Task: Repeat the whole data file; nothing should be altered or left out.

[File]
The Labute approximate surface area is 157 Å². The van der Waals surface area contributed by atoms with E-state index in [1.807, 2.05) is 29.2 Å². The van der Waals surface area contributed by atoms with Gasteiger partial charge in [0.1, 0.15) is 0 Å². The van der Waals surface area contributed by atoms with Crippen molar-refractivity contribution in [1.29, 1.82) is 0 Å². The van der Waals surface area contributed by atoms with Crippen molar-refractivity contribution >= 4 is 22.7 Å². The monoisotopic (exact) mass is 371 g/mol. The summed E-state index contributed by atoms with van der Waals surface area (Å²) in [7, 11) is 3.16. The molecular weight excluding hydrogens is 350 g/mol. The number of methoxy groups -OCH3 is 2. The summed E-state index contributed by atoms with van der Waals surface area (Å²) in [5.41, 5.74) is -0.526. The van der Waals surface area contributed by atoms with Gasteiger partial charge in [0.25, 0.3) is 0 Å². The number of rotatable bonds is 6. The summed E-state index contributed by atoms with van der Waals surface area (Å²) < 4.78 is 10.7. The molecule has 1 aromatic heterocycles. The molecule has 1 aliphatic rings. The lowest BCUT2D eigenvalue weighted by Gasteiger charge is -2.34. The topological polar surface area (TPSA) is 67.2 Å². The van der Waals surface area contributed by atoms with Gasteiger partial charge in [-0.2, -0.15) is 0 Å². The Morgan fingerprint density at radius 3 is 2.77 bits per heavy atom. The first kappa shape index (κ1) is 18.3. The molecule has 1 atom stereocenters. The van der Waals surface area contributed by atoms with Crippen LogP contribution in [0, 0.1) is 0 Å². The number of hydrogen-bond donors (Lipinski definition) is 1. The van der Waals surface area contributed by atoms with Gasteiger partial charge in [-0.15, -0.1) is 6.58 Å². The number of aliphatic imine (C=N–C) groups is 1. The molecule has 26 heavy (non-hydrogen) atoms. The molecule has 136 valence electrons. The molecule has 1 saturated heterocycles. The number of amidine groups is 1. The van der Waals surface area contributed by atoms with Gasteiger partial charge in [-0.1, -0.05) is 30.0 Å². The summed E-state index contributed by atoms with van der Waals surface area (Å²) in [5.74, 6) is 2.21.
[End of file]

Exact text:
The Labute approximate surface area is 157 Å². The van der Waals surface area contributed by atoms with E-state index in [1.807, 2.05) is 29.2 Å². The van der Waals surface area contributed by atoms with Gasteiger partial charge in [0.1, 0.15) is 0 Å². The van der Waals surface area contributed by atoms with Crippen molar-refractivity contribution in [1.29, 1.82) is 0 Å². The van der Waals surface area contributed by atoms with Crippen molar-refractivity contribution >= 4 is 22.7 Å². The monoisotopic (exact) mass is 371 g/mol. The summed E-state index contributed by atoms with van der Waals surface area (Å²) in [7, 11) is 3.16. The molecular weight excluding hydrogens is 350 g/mol. The number of methoxy groups -OCH3 is 2. The summed E-state index contributed by atoms with van der Waals surface area (Å²) in [5.41, 5.74) is -0.526. The van der Waals surface area contributed by atoms with Gasteiger partial charge in [0.25, 0.3) is 0 Å². The number of rotatable bonds is 6. The summed E-state index contributed by atoms with van der Waals surface area (Å²) < 4.78 is 10.7. The molecule has 1 aromatic heterocycles. The molecule has 1 aliphatic rings. The lowest BCUT2D eigenvalue weighted by Gasteiger charge is -2.34. The topological polar surface area (TPSA) is 67.2 Å². The van der Waals surface area contributed by atoms with Gasteiger partial charge in [-0.2, -0.15) is 0 Å². The Morgan fingerprint density at radius 3 is 2.77 bits per heavy atom. The first kappa shape index (κ1) is 18.3. The molecule has 1 atom stereocenters. The van der Waals surface area contributed by atoms with Crippen LogP contribution in [0, 0.1) is 0 Å². The number of hydrogen-bond donors (Lipinski definition) is 1. The van der Waals surface area contributed by atoms with Gasteiger partial charge in [-0.15, -0.1) is 6.58 Å². The number of aliphatic imine (C=N–C) groups is 1. The molecule has 26 heavy (non-hydrogen) atoms. The molecule has 136 valence electrons. The molecule has 1 saturated heterocycles. The number of amidine groups is 1. The van der Waals surface area contributed by atoms with Gasteiger partial charge in [-0.1, -0.05) is 30.0 Å². The summed E-state index contributed by atoms with van der Waals surface area (Å²) in [5.74, 6) is 2.21.